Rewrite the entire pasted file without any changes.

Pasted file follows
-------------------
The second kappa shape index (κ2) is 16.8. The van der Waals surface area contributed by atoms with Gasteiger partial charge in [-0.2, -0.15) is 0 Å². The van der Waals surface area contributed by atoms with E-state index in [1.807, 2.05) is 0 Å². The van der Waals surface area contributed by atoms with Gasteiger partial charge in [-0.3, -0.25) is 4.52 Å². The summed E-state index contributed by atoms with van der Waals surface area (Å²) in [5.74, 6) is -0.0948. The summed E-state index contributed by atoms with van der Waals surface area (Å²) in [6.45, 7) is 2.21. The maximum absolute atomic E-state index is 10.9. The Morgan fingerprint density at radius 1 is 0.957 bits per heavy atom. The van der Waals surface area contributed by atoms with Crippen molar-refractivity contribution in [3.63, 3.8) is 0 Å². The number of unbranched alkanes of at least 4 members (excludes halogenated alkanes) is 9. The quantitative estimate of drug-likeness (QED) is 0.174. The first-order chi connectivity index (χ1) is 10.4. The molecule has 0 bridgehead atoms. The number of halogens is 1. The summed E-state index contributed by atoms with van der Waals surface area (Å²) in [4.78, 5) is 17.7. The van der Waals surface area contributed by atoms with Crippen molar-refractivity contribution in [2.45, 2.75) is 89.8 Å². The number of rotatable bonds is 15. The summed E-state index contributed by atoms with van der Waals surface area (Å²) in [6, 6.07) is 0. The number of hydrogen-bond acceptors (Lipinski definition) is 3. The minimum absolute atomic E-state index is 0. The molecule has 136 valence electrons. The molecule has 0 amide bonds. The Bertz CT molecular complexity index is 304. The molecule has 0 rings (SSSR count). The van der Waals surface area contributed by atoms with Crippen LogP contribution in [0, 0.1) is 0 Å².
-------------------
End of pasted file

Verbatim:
The second kappa shape index (κ2) is 16.8. The van der Waals surface area contributed by atoms with Gasteiger partial charge in [-0.2, -0.15) is 0 Å². The van der Waals surface area contributed by atoms with E-state index in [1.807, 2.05) is 0 Å². The van der Waals surface area contributed by atoms with Gasteiger partial charge in [-0.3, -0.25) is 4.52 Å². The summed E-state index contributed by atoms with van der Waals surface area (Å²) in [5.74, 6) is -0.0948. The summed E-state index contributed by atoms with van der Waals surface area (Å²) in [6.45, 7) is 2.21. The maximum absolute atomic E-state index is 10.9. The Morgan fingerprint density at radius 1 is 0.957 bits per heavy atom. The van der Waals surface area contributed by atoms with Crippen molar-refractivity contribution in [3.63, 3.8) is 0 Å². The number of unbranched alkanes of at least 4 members (excludes halogenated alkanes) is 9. The quantitative estimate of drug-likeness (QED) is 0.174. The first-order chi connectivity index (χ1) is 10.4. The molecule has 0 bridgehead atoms. The number of halogens is 1. The summed E-state index contributed by atoms with van der Waals surface area (Å²) in [4.78, 5) is 17.7. The van der Waals surface area contributed by atoms with Crippen molar-refractivity contribution in [2.45, 2.75) is 89.8 Å². The number of rotatable bonds is 15. The summed E-state index contributed by atoms with van der Waals surface area (Å²) in [6, 6.07) is 0. The number of hydrogen-bond acceptors (Lipinski definition) is 3. The minimum absolute atomic E-state index is 0. The molecule has 136 valence electrons. The molecule has 0 amide bonds. The Bertz CT molecular complexity index is 304. The molecule has 0 rings (SSSR count). The van der Waals surface area contributed by atoms with Crippen LogP contribution in [0, 0.1) is 0 Å².